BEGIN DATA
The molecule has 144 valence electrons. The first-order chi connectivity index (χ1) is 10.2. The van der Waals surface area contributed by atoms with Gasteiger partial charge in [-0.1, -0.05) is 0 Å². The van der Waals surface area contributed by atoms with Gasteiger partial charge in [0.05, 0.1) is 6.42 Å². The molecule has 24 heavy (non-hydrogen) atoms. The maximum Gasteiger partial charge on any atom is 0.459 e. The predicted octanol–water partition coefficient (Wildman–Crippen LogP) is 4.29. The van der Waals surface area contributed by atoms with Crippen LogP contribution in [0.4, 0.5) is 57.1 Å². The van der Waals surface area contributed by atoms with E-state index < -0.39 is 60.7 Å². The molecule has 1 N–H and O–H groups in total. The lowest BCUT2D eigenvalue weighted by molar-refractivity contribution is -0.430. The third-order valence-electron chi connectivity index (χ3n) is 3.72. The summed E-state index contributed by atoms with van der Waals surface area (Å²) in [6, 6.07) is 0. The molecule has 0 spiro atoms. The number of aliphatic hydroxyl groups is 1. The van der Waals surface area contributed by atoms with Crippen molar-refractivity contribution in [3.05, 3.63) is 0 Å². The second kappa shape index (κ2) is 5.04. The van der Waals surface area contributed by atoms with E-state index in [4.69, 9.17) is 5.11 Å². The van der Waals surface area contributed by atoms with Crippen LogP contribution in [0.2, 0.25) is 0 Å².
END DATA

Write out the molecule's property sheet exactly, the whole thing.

The molecule has 144 valence electrons. The first-order chi connectivity index (χ1) is 10.2. The van der Waals surface area contributed by atoms with Gasteiger partial charge in [-0.1, -0.05) is 0 Å². The van der Waals surface area contributed by atoms with Gasteiger partial charge in [0.05, 0.1) is 6.42 Å². The molecule has 24 heavy (non-hydrogen) atoms. The maximum Gasteiger partial charge on any atom is 0.459 e. The predicted octanol–water partition coefficient (Wildman–Crippen LogP) is 4.29. The van der Waals surface area contributed by atoms with Crippen LogP contribution in [0.4, 0.5) is 57.1 Å². The van der Waals surface area contributed by atoms with E-state index < -0.39 is 60.7 Å². The molecule has 1 N–H and O–H groups in total. The lowest BCUT2D eigenvalue weighted by molar-refractivity contribution is -0.430. The third-order valence-electron chi connectivity index (χ3n) is 3.72. The summed E-state index contributed by atoms with van der Waals surface area (Å²) in [6, 6.07) is 0. The molecule has 0 spiro atoms. The number of aliphatic hydroxyl groups is 1. The van der Waals surface area contributed by atoms with Crippen molar-refractivity contribution in [3.05, 3.63) is 0 Å². The second kappa shape index (κ2) is 5.04. The van der Waals surface area contributed by atoms with E-state index in [4.69, 9.17) is 5.11 Å². The van der Waals surface area contributed by atoms with Crippen LogP contribution in [0.2, 0.25) is 0 Å².